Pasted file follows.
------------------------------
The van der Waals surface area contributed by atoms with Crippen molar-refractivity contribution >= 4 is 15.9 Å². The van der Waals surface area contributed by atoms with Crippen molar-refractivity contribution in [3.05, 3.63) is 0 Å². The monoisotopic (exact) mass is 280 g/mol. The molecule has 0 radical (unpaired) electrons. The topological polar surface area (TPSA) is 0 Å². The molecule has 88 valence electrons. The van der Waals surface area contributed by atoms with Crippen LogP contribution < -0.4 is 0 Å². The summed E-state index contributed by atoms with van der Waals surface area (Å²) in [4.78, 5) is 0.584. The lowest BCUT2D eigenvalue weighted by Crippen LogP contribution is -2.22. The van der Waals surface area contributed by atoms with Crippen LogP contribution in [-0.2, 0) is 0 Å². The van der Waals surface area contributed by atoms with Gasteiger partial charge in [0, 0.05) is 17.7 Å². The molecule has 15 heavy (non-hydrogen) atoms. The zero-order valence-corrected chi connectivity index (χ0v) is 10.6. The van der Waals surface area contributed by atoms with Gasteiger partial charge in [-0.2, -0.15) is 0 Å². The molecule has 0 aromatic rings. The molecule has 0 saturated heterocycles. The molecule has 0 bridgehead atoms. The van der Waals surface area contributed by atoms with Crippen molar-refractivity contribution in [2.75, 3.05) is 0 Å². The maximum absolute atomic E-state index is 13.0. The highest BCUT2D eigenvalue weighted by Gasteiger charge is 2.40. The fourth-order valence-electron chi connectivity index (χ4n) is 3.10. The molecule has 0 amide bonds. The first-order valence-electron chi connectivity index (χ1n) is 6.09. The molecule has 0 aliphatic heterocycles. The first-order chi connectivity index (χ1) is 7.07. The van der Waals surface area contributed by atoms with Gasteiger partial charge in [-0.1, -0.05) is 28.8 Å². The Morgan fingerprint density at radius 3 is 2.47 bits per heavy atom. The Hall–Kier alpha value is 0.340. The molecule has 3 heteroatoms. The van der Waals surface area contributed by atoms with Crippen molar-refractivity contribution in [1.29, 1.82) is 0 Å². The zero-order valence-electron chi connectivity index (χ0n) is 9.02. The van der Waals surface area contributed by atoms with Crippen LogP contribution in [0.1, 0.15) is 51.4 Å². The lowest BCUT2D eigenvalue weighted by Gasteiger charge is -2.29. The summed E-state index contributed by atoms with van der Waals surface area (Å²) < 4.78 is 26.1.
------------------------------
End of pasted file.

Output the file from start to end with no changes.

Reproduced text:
The van der Waals surface area contributed by atoms with Crippen molar-refractivity contribution >= 4 is 15.9 Å². The van der Waals surface area contributed by atoms with Crippen molar-refractivity contribution in [3.05, 3.63) is 0 Å². The monoisotopic (exact) mass is 280 g/mol. The molecule has 0 radical (unpaired) electrons. The topological polar surface area (TPSA) is 0 Å². The molecule has 88 valence electrons. The van der Waals surface area contributed by atoms with Crippen LogP contribution < -0.4 is 0 Å². The summed E-state index contributed by atoms with van der Waals surface area (Å²) in [4.78, 5) is 0.584. The lowest BCUT2D eigenvalue weighted by Crippen LogP contribution is -2.22. The van der Waals surface area contributed by atoms with Crippen LogP contribution in [-0.2, 0) is 0 Å². The van der Waals surface area contributed by atoms with Gasteiger partial charge in [0, 0.05) is 17.7 Å². The molecule has 15 heavy (non-hydrogen) atoms. The zero-order valence-corrected chi connectivity index (χ0v) is 10.6. The van der Waals surface area contributed by atoms with Gasteiger partial charge in [-0.2, -0.15) is 0 Å². The molecule has 0 aromatic rings. The molecule has 0 saturated heterocycles. The molecule has 0 bridgehead atoms. The van der Waals surface area contributed by atoms with Crippen molar-refractivity contribution in [2.75, 3.05) is 0 Å². The maximum absolute atomic E-state index is 13.0. The highest BCUT2D eigenvalue weighted by Gasteiger charge is 2.40. The fourth-order valence-electron chi connectivity index (χ4n) is 3.10. The molecule has 0 amide bonds. The first-order valence-electron chi connectivity index (χ1n) is 6.09. The molecule has 0 aliphatic heterocycles. The first-order chi connectivity index (χ1) is 7.07. The van der Waals surface area contributed by atoms with Gasteiger partial charge in [-0.1, -0.05) is 28.8 Å². The Morgan fingerprint density at radius 3 is 2.47 bits per heavy atom. The Hall–Kier alpha value is 0.340. The molecule has 3 heteroatoms. The van der Waals surface area contributed by atoms with Crippen molar-refractivity contribution in [1.29, 1.82) is 0 Å². The zero-order valence-electron chi connectivity index (χ0n) is 9.02. The van der Waals surface area contributed by atoms with Crippen LogP contribution in [0.1, 0.15) is 51.4 Å². The lowest BCUT2D eigenvalue weighted by Gasteiger charge is -2.29. The summed E-state index contributed by atoms with van der Waals surface area (Å²) < 4.78 is 26.1.